Choosing to work with digital versus traditional is up to the individual artist, yet there are some benefits to working with digital tools.
Drawing and painting with digital tools represents a medium all on its own. It offers a wealth of choices and opportunities entirely different than those of traditional media. From a practical standpoint, digital art tools are incredibly versatile and forgiving of mistakes. With the ability to create with almost any canvas size you like, multiple layers, color and light enhancements — even make and customize your own brushes — there’s very little to limit your creativity.
Step 1: Understand the Tools of the Trade
- Digital Art Applications: There are many applications to choose from, but two professional standards rise above all the rest. Adobe Photoshop, despite the word “photo” in the title,is one of the leading drawing and painting illustration tools available. Corel Painter is another very popular piece of drawing and painting software that many digital artists swear by. It features a plethora of tools designed to mimic traditional media—which it does very well
- Pen Tablet: Almost every digital artist favors a pressure-sensitive pen tablet over a mouse as it gives them more control similar to that of a traditional drawing tool. The natural feel of the pen in your hand, and the ergonomics of the digital art experience are fundamental reasons to use a pen tablet. Add in the artistic effects you can create with a pen over other tool, and quickly, it like the difference between finger painting and digital fine art.
- Beginners and students like the Bamboo line of pen tablets for their ease-of-use, versatility and price.
Step 2: Digital Art is Art and Digital Artists are Artists
Digital art used to be feared and criticized mostly because people didn’t understand it. There used to be a lot of misconceptions about whether or not becoming a digital artist required any talent or skill or if it was just pressing some buttons and calling it art. But let’s debunk that myth. While it’s true, using a computer and software will offer you choices that no other medium can, the computer will not do the work for you.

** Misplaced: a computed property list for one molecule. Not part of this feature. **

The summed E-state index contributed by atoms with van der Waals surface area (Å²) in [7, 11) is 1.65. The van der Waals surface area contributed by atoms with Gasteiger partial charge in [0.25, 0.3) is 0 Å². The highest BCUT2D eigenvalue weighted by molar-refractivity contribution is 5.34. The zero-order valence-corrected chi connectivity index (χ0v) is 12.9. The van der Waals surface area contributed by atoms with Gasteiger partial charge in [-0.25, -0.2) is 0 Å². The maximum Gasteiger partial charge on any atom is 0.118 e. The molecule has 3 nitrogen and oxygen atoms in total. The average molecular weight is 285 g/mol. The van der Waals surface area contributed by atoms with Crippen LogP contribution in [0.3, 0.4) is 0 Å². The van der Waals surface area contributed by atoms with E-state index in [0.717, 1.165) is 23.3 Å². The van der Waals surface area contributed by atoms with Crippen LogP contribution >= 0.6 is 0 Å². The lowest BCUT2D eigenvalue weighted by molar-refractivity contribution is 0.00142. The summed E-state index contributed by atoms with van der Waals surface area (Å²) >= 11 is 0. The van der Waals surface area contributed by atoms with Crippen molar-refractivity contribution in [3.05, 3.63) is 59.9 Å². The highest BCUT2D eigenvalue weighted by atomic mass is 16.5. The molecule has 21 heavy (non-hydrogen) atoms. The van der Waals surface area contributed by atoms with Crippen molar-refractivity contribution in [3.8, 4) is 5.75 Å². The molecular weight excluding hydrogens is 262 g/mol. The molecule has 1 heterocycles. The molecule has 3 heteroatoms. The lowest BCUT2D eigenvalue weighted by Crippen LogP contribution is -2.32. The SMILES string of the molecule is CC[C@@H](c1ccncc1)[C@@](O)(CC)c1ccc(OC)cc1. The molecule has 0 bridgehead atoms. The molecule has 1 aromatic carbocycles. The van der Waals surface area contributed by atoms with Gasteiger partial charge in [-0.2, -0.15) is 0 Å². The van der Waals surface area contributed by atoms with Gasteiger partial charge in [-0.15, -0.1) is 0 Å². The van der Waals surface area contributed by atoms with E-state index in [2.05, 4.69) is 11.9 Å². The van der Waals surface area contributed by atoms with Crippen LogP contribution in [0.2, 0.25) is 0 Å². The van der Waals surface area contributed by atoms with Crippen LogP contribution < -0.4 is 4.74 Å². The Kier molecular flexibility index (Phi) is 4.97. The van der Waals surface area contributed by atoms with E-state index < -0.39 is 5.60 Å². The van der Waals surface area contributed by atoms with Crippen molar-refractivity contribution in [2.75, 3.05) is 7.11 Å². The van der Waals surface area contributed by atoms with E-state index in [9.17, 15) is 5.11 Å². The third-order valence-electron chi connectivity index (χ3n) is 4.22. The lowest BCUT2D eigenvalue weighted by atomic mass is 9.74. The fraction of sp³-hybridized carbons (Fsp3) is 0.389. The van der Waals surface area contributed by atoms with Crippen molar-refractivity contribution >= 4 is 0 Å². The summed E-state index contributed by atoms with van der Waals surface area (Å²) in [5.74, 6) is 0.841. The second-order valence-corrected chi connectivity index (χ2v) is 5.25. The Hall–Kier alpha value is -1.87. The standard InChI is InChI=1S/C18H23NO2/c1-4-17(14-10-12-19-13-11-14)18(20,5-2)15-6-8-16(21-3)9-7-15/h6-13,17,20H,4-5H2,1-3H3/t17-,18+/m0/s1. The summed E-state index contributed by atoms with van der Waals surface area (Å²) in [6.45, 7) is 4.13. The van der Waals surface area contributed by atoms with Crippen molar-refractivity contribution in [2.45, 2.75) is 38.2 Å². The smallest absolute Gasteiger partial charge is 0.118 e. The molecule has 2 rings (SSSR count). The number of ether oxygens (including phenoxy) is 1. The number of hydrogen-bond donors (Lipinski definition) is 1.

Today, you’ll find digital art pieces hanging in museums and galleries all over the world; it’s become one of the most widely used and accessible mediums in commercial and fine art. And it takes just as much dedication, talent and skill to become proficient with it, as do other mediums. The advantage of digital art is in the editing, the timesaving features, and the ability to control opacity, brush size, and more in a seamless very intuitive way.
Step 3: Becoming a Digital Artist
- Understand the Artistic Skills you Have: Let’s face it: Trying a new medium is daunting; especially if you’re an artist who has spent years working with traditional tools. But when you move to a new medium those hard-earned art skills don’t suddenly get left behind. All the experience you’ve gained, knowing how to blend color, work with light and shadow, texture, expressions, emotion, impact, all of that comes with you.
- Continue to Experiment and Evolve: The art is yours; the medium is just how you express it. We have yet to meet a successful artist that looks at their work and says “Yeah, that’s enough, I don’t need to get any better or try anything new.” The best thing about being an artist today is that there are more resources to help you become proficient with these tools than have ever existed in history, ever. That’s exciting.
- Trust your Passion: If you have the ambition and passion to create art, there are no limits when it comes to finding training and information to help you realize your passion. If art is who you are, it’s in you to explore, you express yourself through the images you create. If you’re reading this, digital drawing and painting may be something you’re considering. As in all things, it’s easy to find excuses to ignore that curiosity.
But then again, if you were able to easily dismiss that instinct to try new things, you wouldn’t be an artist in the first place.